Archive | October, 2016

Character Interview Number 40 – Nalia

29 Oct

Tell Us About Yourself Name: Nalia Age: 16 Please tell us a little about yourself. I was born on a planet much like earth, but with two moons, I live in a village called the Lost Winds. This…

Source: Character Interview Number 40 – Nalia

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A guest post for you all! Latent Talent by Mehreen Ahmed#SupportIndieAuthors

28 Oct

Desire to express oneself is innate. Whether it be a political, religious, or an artistic expression, people have always tried to connect with others through one medium or another. Pr…

Source: A guest post for you all! Latent Talent by Mehreen Ahmed#SupportIndieAuthors

Moirae – Mehreen Ahmed. Foreword – Joe Ferguson. Publisher – Cosmic Teapot Publishing.

28 Oct

Mehreen Ahmed writes on Stream of Consciousness October 28, 2016 When the stream of consciousness technique was first introduced at the turn of the 20th century, it was difficult for many publisher…

Source: Moirae – Mehreen Ahmed. Foreword – Joe Ferguson. Publisher – Cosmic Teapot Publishing.

Moirae – Mehreen Ahmed. Foreword – Joe Ferguson. Publisher – Cosmic Teapot Publishing.

28 Oct

mehreen10

Mehreen Ahmed writes on Stream of Consciousness

October 28, 2016

When the stream of consciousness technique was first introduced at the turn of the 20th century, it was difficult for many publishers to accept it. Mainly because, such a style endorsed ungrammatical choppy sentences and sentences that had not made much sense. After James Joyce, finished and published Ulysses, it was almost impossible to comprehend it because of the many spelling and grammar errors in it: mother was spelt as nother and many such errors in punctuations through to the last chapter which concluded in a total mayhem with Milly’s thoughts.

Stream of consciousness as suggested by the terminology is but an internal act of undeterred flow of thinking. When reflected in narration, the written language flows unplugged without stops. Sentence endings and punctuations in the narrative are rare and often ungrammatical with misspellings as they would appear internally. Monologues…

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Moirae – Mehreen Ahmed. Foreword – Joe Ferguson. Publisher – Cosmic Teapot Publishing.

28 Oct

Mehreen Ahmed writes on Stream of Consciousness

October 28, 2016

When the stream of consciousness technique was first introduced at the turn of the 20th century, it was difficult for many publishers to accept it. Mainly because, such a style endorsed ungrammatical choppy sentences and sentences that had not made much sense. After James Joyce, finished and published Ulysses, it was almost impossible to comprehend it because of the many spelling and grammar errors in it: mother was spelt as nother and many such errors in punctuations through to the last chapter which concluded in a total mayhem with Milly’s thoughts.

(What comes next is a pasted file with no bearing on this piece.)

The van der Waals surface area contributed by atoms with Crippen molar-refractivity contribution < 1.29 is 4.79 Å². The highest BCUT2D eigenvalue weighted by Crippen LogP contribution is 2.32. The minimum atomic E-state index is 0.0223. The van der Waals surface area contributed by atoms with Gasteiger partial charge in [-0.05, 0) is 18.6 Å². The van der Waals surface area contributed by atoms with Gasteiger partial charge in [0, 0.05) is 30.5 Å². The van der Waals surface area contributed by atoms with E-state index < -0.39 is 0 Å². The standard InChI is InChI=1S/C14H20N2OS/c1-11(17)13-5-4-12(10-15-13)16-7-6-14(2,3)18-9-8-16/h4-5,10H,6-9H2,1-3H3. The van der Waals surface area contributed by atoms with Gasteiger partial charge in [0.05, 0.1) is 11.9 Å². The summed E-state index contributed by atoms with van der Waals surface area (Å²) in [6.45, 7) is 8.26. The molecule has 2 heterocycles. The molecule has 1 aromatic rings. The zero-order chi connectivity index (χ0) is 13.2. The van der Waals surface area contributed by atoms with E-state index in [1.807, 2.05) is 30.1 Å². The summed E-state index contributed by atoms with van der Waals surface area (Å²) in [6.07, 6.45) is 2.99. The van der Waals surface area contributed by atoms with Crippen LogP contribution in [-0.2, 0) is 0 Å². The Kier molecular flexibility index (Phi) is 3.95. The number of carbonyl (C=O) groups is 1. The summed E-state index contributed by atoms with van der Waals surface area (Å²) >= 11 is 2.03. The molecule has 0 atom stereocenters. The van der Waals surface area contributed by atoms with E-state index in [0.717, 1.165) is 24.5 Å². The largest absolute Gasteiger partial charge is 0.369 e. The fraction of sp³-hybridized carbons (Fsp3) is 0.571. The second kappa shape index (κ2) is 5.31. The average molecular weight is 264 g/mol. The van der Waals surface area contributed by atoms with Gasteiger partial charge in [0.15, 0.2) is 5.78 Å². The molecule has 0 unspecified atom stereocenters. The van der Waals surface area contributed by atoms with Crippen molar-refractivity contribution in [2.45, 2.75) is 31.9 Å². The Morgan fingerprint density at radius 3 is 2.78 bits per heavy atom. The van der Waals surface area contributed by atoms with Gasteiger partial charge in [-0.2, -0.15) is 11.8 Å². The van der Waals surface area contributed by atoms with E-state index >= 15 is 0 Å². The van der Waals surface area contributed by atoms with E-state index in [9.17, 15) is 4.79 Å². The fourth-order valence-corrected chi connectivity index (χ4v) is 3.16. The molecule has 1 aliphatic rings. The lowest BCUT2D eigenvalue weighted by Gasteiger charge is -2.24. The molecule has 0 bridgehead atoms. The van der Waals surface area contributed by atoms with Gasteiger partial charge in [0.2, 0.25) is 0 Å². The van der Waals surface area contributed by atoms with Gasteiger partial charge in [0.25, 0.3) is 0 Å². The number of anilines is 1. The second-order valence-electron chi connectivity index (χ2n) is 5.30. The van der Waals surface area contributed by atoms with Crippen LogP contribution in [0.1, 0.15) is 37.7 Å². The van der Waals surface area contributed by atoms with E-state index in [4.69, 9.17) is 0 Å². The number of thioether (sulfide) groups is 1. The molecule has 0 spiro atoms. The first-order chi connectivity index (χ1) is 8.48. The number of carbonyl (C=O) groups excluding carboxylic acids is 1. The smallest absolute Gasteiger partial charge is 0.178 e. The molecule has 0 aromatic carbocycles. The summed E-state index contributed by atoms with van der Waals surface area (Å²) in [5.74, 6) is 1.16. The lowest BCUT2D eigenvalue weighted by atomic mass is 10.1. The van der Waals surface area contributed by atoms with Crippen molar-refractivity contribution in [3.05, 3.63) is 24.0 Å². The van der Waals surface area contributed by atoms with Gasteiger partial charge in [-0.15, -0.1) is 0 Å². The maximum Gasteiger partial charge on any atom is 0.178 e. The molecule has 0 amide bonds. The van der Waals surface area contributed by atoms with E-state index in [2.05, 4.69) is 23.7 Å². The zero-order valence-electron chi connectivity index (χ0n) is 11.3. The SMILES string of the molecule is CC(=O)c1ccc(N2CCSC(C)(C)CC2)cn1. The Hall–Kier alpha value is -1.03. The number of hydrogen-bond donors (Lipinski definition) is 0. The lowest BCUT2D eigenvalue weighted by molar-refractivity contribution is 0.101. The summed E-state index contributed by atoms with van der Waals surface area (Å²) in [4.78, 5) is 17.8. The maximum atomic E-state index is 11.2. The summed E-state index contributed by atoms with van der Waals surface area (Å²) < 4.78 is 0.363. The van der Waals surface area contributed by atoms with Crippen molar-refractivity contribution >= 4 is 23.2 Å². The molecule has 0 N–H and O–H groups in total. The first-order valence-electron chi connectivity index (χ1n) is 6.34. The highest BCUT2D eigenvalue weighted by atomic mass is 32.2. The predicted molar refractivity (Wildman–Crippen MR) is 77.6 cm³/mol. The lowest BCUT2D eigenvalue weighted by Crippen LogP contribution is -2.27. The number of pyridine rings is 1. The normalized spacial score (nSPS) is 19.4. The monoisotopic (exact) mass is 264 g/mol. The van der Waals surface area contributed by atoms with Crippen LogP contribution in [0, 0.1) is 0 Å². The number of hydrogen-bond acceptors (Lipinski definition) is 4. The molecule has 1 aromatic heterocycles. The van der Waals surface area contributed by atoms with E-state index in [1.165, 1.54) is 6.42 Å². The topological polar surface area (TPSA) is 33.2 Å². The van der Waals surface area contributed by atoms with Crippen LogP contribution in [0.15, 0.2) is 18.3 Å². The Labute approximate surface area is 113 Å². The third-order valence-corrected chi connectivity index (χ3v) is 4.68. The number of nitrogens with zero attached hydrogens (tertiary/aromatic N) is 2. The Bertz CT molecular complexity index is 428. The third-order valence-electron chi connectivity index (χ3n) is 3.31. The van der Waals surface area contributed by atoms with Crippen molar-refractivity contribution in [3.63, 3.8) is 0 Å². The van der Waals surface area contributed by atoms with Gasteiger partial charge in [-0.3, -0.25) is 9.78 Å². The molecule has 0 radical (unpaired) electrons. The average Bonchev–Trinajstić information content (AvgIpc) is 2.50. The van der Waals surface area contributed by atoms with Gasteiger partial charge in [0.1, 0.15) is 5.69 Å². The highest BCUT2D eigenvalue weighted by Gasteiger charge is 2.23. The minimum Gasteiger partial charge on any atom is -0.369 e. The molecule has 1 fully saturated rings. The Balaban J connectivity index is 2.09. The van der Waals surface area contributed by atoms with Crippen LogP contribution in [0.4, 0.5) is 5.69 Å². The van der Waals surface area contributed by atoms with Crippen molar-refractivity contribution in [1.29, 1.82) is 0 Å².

Stream of consciousness as suggested by the terminology is but an internal act of undeterred flow of thinking. When reflected in narration, the written language flows unplugged without stops. Sentence endings and punctuations in the narrative are rare and often ungrammatical with misspellings as they would appear internally. Monologues, therefore, take precedence over dialogues and soliloquies. Such thoughts are sporadic and must never find an audience. They appear in the mind spontaneously and remain there for as long as the character or characters are engaged with the selves.

Only narrators who are omniscient and omnipresent have access to those private thoughts and it is their jobs to soak them up like sponge and wring the sponge out in the narrations so that the reader would know exactly how they took place in the characters’ minds. As a mediator, between readers and the characters, the narrators do not interpret or intervene in such thought processes, rather allow for the narrations to be filtered through them.

Having said the above, how does this definition fit Moirae? Although Moirae is an ode to a nondescript, floating population, it is nevertheless an allegory and a dream allegory at that. The story is one of persecution where innumerable nameless people are seen fleeing their villages together on a boat called the Blue Moon, to seek asylum elsewhere. However, the place in which asylum is sought is not free of danger either. And they soon find their fates hanging in the balance.

The narration takes place in a dream of the main character, a female protagonist by the name of Nalia. Nalia is intelligent and educated but is a poor village girl. She sees things through her wavering dreams which the narrator follows and pens down as they appear. The only place where the narrator’s presence is felt is when she introduces her own POV. However, those points of views have also been interjected in a dreamlike fashion so they would merge seamlessly into an already existing dreamline that Nalia is dreaming.

As for the other characters, they are all conceived in Nalia’s one gigantic dream, where diverse thoughts, voices, actions and experiences have slipped. We see them through a haze of smoke-screen. The many errors littered across the novel are thus accounted for as stream of consciousness; a result filtered through this lucid dreaming. The ending of the novel is particularly dreamlike where a utopia has been painted and delivered to this long suffering, plight-ridden people. A place where spectacular new life begins.